Surface inspection is crucial to ensure product quality. In recent decades, several advances have been made in accurate determination of product surfaces and quality. This article will explore how the emerging field of machine learning (ML) could advance surface inspection and metrology.
Image Credit: Quardia/Shutterstock.com
Issues with Conventional Manual Surface Inspection
Surface inspection is a key stage in manufacturing to identify any surface defects which may impact the quality and performance of the final product. Historically, human inspectors have assessed surface quality by eye, but this is a laborious and time-consuming process that often misses miniscule surface defects.
Although skilled inspectors are able to conduct metrology assessment with high efficiency and accuracy, errors persist. Research has indicated that visual inspection errors range between twenty and thirty percent, either due to human error or space constraint.
There are two types of visual inspection error: missing a defect or producing a false positive. Of these two error types, misses occur more frequently. Missing an extant error can lead to quality loss, whereas incorrectly identifying false positives leads to increased production cost, time, and overall reductions in yield.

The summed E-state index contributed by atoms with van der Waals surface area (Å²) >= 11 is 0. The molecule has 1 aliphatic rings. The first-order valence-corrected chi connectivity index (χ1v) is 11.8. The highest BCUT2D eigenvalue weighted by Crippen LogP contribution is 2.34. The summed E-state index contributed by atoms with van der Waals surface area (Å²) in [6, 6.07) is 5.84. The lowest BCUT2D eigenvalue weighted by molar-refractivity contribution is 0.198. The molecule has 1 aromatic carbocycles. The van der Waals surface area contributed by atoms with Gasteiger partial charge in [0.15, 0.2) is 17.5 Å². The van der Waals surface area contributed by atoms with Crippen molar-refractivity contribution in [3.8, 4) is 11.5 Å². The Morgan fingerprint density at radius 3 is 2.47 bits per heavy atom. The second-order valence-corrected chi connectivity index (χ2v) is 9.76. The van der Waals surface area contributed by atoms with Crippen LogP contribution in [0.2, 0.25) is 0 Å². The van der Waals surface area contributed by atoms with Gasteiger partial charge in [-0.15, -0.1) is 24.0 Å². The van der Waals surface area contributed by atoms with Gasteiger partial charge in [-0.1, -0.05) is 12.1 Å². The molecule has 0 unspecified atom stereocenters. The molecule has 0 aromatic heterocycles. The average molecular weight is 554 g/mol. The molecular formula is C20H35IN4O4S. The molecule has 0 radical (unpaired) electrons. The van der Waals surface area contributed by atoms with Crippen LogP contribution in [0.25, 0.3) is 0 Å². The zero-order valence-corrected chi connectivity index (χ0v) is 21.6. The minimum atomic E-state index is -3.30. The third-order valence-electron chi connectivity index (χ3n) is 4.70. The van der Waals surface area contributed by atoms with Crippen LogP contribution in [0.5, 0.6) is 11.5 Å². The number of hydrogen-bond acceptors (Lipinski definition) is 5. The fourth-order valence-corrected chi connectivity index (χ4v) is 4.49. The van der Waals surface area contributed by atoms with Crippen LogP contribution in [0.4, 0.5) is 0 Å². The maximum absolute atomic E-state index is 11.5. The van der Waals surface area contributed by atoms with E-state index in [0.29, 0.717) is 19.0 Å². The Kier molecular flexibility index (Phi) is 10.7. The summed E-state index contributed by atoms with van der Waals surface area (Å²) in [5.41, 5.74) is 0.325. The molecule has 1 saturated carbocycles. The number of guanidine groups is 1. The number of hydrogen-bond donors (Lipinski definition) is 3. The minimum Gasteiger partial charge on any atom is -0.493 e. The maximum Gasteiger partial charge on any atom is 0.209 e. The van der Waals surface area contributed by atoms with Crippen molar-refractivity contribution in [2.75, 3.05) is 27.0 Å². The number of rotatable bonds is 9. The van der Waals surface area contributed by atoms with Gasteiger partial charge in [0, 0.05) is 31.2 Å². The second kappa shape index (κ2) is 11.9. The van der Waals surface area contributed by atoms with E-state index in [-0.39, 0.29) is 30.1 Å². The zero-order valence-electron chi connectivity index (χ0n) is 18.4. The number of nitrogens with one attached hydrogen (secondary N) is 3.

Manual inspection can produce errors due to a number of limitations, such as the untrustworthiness of vision, the inability of the human eye to make precise measurements on a small scale, and operator costs. To overcome this, new and more accurate methods are needed.
Automated Surface Inspection and Surface Metrology
Due to the limitations of manual surface inspection, automated surface inspection methods have become more commonplace over the past several decades. Both contact and non-contact methods have been developed to improve this vital part of the manufacturing process.
Contact methods include using diamond-tipped control devices to detect micro- and nano-scale imperfections. X-rays, ultrasound, and gamma rays are some of the non-contact methods commonly used in automated surface inspection.
At the core of automated systems are technologies such as sensors, cameras, and computer software. Images are processed digitally by computers. Inspection data can be compared to pre-existing reference images or target values to determine if a piece is faulty. Lasers can also be used to build a 3D image for testing.
Surface metrology is a well-established field of visual surface inspection which uses both contact and non-contact methods to detect minute defects. Profilometers are used in contact metrology, with non-contact methods including digital holography, interferometry, confocal microscopy, electron microscopy, and non-contact profilometers.
The desired measurement scale determines the appropriate choice of method and equipment used in surface metrology. Additionally, the probe used can be a physical filter which can limit measurement accuracy, especially if the stylus tip is too large to reach the bottom of a defect trough.
Image Credit: Anatolii Stoiko/Shutterstock.com
Utilizing Machine Learning to Accelerate Surface Inspection